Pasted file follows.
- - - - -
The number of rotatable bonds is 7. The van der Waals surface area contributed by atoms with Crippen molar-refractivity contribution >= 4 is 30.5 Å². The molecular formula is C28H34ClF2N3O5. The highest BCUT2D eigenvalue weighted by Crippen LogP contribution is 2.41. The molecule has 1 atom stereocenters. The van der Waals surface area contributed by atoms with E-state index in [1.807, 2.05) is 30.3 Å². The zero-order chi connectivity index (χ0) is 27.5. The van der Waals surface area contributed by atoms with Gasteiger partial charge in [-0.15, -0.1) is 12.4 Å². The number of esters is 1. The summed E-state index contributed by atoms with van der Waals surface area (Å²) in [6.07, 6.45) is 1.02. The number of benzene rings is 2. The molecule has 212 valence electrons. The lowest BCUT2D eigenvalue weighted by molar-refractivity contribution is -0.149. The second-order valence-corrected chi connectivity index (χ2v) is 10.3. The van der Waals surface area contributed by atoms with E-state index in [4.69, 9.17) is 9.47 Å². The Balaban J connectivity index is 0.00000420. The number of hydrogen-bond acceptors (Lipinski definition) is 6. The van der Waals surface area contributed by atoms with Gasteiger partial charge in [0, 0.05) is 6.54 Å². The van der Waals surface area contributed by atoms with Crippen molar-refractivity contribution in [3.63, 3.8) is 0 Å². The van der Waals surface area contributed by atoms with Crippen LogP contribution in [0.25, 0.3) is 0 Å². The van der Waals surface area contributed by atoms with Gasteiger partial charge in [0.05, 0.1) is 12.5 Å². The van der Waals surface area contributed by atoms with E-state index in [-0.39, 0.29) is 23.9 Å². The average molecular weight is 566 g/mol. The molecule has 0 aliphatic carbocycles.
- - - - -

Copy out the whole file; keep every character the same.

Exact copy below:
The number of rotatable bonds is 7. The van der Waals surface area contributed by atoms with Crippen molar-refractivity contribution >= 4 is 30.5 Å². The molecular formula is C28H34ClF2N3O5. The highest BCUT2D eigenvalue weighted by Crippen LogP contribution is 2.41. The molecule has 1 atom stereocenters. The van der Waals surface area contributed by atoms with E-state index in [1.807, 2.05) is 30.3 Å². The zero-order chi connectivity index (χ0) is 27.5. The van der Waals surface area contributed by atoms with Gasteiger partial charge in [-0.15, -0.1) is 12.4 Å². The number of esters is 1. The summed E-state index contributed by atoms with van der Waals surface area (Å²) in [6.07, 6.45) is 1.02. The number of benzene rings is 2. The molecule has 212 valence electrons. The lowest BCUT2D eigenvalue weighted by molar-refractivity contribution is -0.149. The second-order valence-corrected chi connectivity index (χ2v) is 10.3. The van der Waals surface area contributed by atoms with E-state index in [4.69, 9.17) is 9.47 Å². The Balaban J connectivity index is 0.00000420. The number of hydrogen-bond acceptors (Lipinski definition) is 6. The van der Waals surface area contributed by atoms with Gasteiger partial charge in [0, 0.05) is 6.54 Å². The van der Waals surface area contributed by atoms with Crippen molar-refractivity contribution in [3.63, 3.8) is 0 Å². The van der Waals surface area contributed by atoms with Crippen LogP contribution in [0.25, 0.3) is 0 Å². The van der Waals surface area contributed by atoms with Gasteiger partial charge in [0.05, 0.1) is 12.5 Å². The van der Waals surface area contributed by atoms with E-state index in [-0.39, 0.29) is 23.9 Å². The average molecular weight is 566 g/mol. The molecule has 0 aliphatic carbocycles.